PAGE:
As part of post-payment measures to recover money distributed incorrectly, HMRC is writing to selected EOHO claimants stating they may need to repay some or all of the funds they received under the Government-backed scheme.
In the region of 84,700 hospitality businesses signed up to EOTHO, making in the region of 130,000 claims worth £522m.
The scheme was also found to have pumped more than £250m into the Treasury and is credited with saving thousands of jobs.
However, HMRC has announced that it will be contacting businesses in an effort to determine whether or not they claimed for more EOTHO payments than they were entitled to.
The basis for a follow up check could be a query relating to amounts claimed and the data held about the payments received by credit and debit card, one or more claims being inconsistent with others that have been made, a failure to meet conditions to claim or receive payments, or other compliance risks noted when a manual EOTHO claim was made.
Some operators may be asked to provide evidence of eligibility and their EOTHO calculations in keeping with a similar approach taken to post-payment compliance for the Coronavirus Job Retention Scheme and the Self-Employment Income Support Scheme.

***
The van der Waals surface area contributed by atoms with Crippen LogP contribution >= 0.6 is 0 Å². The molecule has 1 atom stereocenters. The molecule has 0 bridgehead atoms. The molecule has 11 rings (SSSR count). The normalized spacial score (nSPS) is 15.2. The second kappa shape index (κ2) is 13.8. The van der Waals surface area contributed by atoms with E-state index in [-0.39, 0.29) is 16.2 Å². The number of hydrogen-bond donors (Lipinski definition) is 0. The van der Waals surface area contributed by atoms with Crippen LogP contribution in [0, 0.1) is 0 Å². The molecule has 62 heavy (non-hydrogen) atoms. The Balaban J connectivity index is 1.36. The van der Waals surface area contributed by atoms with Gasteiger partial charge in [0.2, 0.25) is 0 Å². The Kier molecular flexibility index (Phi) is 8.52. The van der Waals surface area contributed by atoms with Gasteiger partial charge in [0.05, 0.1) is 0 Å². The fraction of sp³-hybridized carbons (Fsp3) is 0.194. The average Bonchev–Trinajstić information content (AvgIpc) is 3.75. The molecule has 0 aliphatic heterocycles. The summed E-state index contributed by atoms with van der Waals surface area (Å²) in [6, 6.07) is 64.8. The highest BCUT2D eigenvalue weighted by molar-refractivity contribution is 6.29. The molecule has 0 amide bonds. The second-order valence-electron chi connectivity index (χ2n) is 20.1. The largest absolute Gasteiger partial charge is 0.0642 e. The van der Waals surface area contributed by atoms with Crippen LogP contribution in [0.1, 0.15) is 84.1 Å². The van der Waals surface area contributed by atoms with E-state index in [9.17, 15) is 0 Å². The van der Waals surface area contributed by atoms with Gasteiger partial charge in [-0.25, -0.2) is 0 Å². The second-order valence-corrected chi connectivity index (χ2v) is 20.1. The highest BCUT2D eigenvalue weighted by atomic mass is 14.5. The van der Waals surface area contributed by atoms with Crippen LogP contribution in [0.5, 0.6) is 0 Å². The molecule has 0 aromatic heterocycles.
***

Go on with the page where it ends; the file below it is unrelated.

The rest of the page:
Claimants contacted will have 60 days to respond or HMRC says it may start a formal compliance check, which could include having to pay statutory interest and penalties.
As reported by The Morning Advertiser (MA), the discount meals scheme – which allowed operators to offer customers a 50% discount, up to a maximum of £10 per person, all day, every Monday, Tuesday and Wednesday between 3 August and 31 August for food and non-alcoholic drinks consumed on site – saw more than 100m meals claimed in less than a month.
Earlier this month three people were arrested on suspicion of fraud related to the scheme.
Gimmick or sector lifeline?
Though initially dismissed as a “gimmick” by some, data from Streetbees and restaurant booking app OpenTable found the EOTHO scheme could be among the Government’s most effective Covid-19 crisis policies.
A survey by global intelligence platform Streetbees found of the respondents who had dined out on Chancellor Rishi Sunak’s Eat Out to Help Out scheme, almost two thirds (60%) wouldn’t have done so had it not been for the 50% discount.
What’s more, OpenTable data highlighted by the Centre for Economics and Business Research (CEBR) found in the first two weeks of the scheme the number of people eating in restaurants between Monday and Wednesday increased by 26.9% year-on-year on average.
Additionally, figures from hospitality software provider Fourth found that the Government-backed scheme increased the scheduled hours worked by hospitality staff from 12.9m in July to 20.1m in August – an extra 821 years’ worth of extra work.
The data, which was drawn from Fourth's analysis of over 700 companies across the restaurant, pub and bar, and fast-food restaurant sectors, found the 20.1m hours worked in August was only 41% down on 2019 when 34.2m scheduled hours were worked.
Such was the popularity of the EOTHO scheme, that a number of pub operators – including Oakman Inns, Revolution Bars and Arc Inspirations – funded their own version of the scheme throughout September and October in a bid to drive footfall.